This dissertation considers how the performance of locally-situated writing can contribute to existing community development efforts in towns and cities and how performance-oriented projects in composition courses can build community that, in turn, supports deeper learning and preparation for citizenship. In the community context, this project considers how we make space in place against the forces of colonization that have largely foreclosed the opportunity for what I call ground-motion, the activity of people and groups of people in the places where they live. The ultimate goal of this space-making is the production of locality, a sense of place that is constructed and maintained by the people who live there. I narrate the undertaking of a community writing and performance project that I facilitated in Willimantic, CT, Write Your Roots, that worked toward this goal. My research based on interviews with the project participants and audience members led to the development of the framework concept "spheres of impact," which I use to organize my discussion of the results of Write Your Roots. I conclude that the most significant impacts were made at the level of the participant group, but also consider how such impacts can ripple out to the community at large. By contextualizing a first-year writing assignment adapted from Write Your Roots within the long history of oral delivery in college English, I show that there are both social and pedagogical exigencies for bringing oral delivery back into our classrooms today. The social goal for this reorientation of our courses, based on inspiration from elocutionist Thomas Sheridan and late eighteenth-century American English curriculum, is to provide training that will empower more voices to speak in public contexts. The pedagogical goal is to deepen the revision process by mining the inventive potential of rehearsal and the stakes of performance. My project sheds light on the ways that writing in performance connects to place not only as a means of revealing its existing complexity but as a means of collectively reimagining its future toward democratic revitalization and greater inclusivity.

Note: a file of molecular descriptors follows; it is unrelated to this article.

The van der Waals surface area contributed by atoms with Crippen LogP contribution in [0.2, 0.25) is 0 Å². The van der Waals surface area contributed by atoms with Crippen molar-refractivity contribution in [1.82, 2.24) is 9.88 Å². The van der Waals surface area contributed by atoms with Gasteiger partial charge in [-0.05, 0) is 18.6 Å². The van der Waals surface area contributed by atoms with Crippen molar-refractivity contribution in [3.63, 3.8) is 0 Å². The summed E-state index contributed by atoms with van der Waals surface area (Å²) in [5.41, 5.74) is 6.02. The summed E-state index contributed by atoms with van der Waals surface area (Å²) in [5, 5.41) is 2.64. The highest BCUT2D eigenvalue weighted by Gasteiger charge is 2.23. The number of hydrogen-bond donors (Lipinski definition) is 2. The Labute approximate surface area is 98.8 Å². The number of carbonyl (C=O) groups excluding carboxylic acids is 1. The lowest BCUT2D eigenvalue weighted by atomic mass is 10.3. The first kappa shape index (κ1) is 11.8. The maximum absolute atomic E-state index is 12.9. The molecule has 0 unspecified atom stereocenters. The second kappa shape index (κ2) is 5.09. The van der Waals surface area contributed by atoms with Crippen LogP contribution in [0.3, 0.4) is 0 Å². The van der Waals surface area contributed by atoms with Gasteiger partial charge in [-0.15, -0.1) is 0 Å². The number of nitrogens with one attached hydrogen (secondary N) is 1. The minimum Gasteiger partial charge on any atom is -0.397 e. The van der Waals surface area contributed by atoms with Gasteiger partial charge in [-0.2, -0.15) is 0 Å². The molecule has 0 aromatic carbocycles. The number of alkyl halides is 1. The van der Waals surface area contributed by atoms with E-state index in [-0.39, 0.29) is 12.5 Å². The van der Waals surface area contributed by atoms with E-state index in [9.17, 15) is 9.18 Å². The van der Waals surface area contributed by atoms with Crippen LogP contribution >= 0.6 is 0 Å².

Writing and Community Action

Hopeful in tone, this book makes clear the ways that writing can serve as action in both academic and community contexts.

Author: Thomas Deans

Publisher: Longman Publishing Group

ISBN: 9780321094803

Category: Language Arts & Disciplines